But maybe it’s not just an issue of rental costs. The original National Stadium had its attendance woes too. In 1958, Financial Secretary T. M Hart, a cricket-loving Scotsman,  slammed the idea of building a ‘white elephant, full every 4 years‘, that Jalan Besar stadium would be good enough at the time. Come the 70’s, despite it being the ‘golden age’ of Singapore soccer, we had to bring in English league teams to draw the crowds, with the SSC boss then continuing to defend the charges that the National Stadium wasn’t making money. More than 10 years ago we saw a dip in confidence filling up seats for tournaments such as the Asian Cup. Dreams of a ‘Malaysia Cup’ resurgence recently died when our Lions were kicked out of the Malaysian Super League. Today, we merely encased that same beast in a shiny dome, gave it a new name, and baptised it with superstars like Jay Chou (whose concert some fans described as a total washout)

The hallmark of any advanced civilisation is that you can afford to build a state-of-the-art Colosseum for the ages. Singapore’s vanity project is no different.  Other mega-structures like the Singapore Flyer, for instance, have already fallen into disuse, but it remains an indispensable fixture of our world-renown skyline. Our billion-dollar dome will remain iconic for decades to come no doubt, but if nothing is done about its management or our general waning interest in sports, it will become, as one ang mo skeptic prophesised half a century ago, ‘full only every 4 years’, an empty shell containing nothing but distant echoes of its once glorious past, making ends meet only when Jay Chou comes to town.

ASEAN Para athletes taking the MRT to venues

From ‘Para-athletes voice support for ASEAN Para Games transport option’, 8 Oct 2015, article by Justin Ong and Wendy Wong, CNA.

As organisers of the ASEAN Para Games sought to assuage concerns that para-athletes competing in December’s Games in Singapore would be travelling to venues via MRT trains, local athletes have voiced both support and concern for the move.

Speaking to Channel NewsAsia on Thursday (Oct 8), para-swimmer Theresa Goh said that those competing in the Para Games have not yet been officially briefed on the transport arrangements, but said that the option to take the train was “not a bad idea”.

…The Singapore ASEAN Para Games Organising Committee (SAPGOC) said in a hastily called news conference on Thursday afternoon that the MRT is just one option available, and that shuttle buses will be used to ferry competitors to venues.

SAPGOC chairman Lim Teck Yin stressed that their first priority was the “well-being and care of the athletes”. He also said that the train arrangement was a means “to bring the ASEAN Para Games closer to the people” and that athletes would have the option to choose whichever mode of transport they are most comfortable with.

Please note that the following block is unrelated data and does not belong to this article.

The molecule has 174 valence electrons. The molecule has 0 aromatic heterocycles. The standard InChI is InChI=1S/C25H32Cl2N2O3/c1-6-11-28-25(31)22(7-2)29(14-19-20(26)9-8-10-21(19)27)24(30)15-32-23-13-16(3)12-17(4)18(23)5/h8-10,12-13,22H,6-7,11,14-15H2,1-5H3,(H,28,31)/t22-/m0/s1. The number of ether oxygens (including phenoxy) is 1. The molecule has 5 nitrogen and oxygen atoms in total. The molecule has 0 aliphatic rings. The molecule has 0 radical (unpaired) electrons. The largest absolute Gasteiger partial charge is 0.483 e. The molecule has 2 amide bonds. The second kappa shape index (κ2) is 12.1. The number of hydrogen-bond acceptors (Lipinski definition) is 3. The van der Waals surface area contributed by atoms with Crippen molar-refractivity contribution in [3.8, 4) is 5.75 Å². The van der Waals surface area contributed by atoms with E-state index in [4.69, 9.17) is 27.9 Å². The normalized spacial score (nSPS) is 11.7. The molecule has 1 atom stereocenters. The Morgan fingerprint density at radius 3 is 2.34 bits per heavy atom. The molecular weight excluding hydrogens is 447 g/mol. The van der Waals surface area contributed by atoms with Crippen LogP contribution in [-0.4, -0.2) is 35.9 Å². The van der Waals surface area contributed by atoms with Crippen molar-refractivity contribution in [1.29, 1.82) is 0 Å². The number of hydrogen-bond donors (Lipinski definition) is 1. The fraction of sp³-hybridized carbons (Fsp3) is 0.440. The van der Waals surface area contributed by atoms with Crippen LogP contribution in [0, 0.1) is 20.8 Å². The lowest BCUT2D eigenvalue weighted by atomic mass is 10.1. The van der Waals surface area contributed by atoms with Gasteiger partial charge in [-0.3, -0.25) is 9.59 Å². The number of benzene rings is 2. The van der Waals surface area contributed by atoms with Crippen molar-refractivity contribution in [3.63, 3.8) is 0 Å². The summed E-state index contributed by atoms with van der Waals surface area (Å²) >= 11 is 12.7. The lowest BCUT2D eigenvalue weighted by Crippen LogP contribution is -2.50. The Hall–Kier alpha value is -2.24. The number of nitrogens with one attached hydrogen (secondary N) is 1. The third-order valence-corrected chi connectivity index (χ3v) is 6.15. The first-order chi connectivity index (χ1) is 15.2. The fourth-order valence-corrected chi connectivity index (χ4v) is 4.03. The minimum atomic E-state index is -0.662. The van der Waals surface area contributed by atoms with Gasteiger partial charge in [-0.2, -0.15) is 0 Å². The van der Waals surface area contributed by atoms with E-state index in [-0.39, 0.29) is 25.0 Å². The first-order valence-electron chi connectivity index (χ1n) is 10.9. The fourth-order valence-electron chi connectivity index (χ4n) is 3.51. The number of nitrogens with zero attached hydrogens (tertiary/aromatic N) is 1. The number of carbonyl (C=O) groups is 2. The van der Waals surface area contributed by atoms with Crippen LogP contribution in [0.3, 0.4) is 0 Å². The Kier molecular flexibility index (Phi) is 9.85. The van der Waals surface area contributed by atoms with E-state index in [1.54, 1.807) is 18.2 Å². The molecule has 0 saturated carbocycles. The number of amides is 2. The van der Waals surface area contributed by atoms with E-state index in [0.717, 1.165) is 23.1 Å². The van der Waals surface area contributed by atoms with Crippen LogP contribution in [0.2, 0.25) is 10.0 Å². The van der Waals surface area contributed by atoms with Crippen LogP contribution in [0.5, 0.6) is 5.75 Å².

However, able-bodied national racewalker Edmund Sim said he was puzzled by initial reports suggesting the MRT would be the main transport arrangement for para-athletes. “In major Games, there are higher priorities such as managing competition stress to fret over. As much as possible, I am sure the athletes will prefer little fuss over logistical matters.”

As for organisers’ point that taking the MRT could promote “inclusivity”, Sim said there are “other ways to showcase social acceptance”. “Public transport to ferry (athletes) during a major event is a bad move. You must remember there will be spectators taking the same train or bus too.” The reputation of Singapore as host in the international arena is at stake as well, he added.

Able-bodied rower Nadzrie Hyckell, a SEA Games silver medallist, said the MRT could be a faster mode of transport, but questioned why it was not used for competitors during the SEA Games in June.

“Did they test this method? Like whether it is easier for the athletes?” he asked.

In a paper written by Jorain Ng from the Disabled People’s Association titled ‘Achieving Inclusion in Transport‘, numerous barriers of accessibility to those with special needs were identified. We have oblivious commuters hooked to their devices standing on tactile indicators, frequent breakdown of lifts and escalators (not to mention the trains themselves) and clueless MRT wardens. One Forum writer complained of able-bodied people using the disabled MRT toilets as dressing rooms. (Limit use of toilets for the disabled at MRT stations, 2 Sep 15, ST Forum).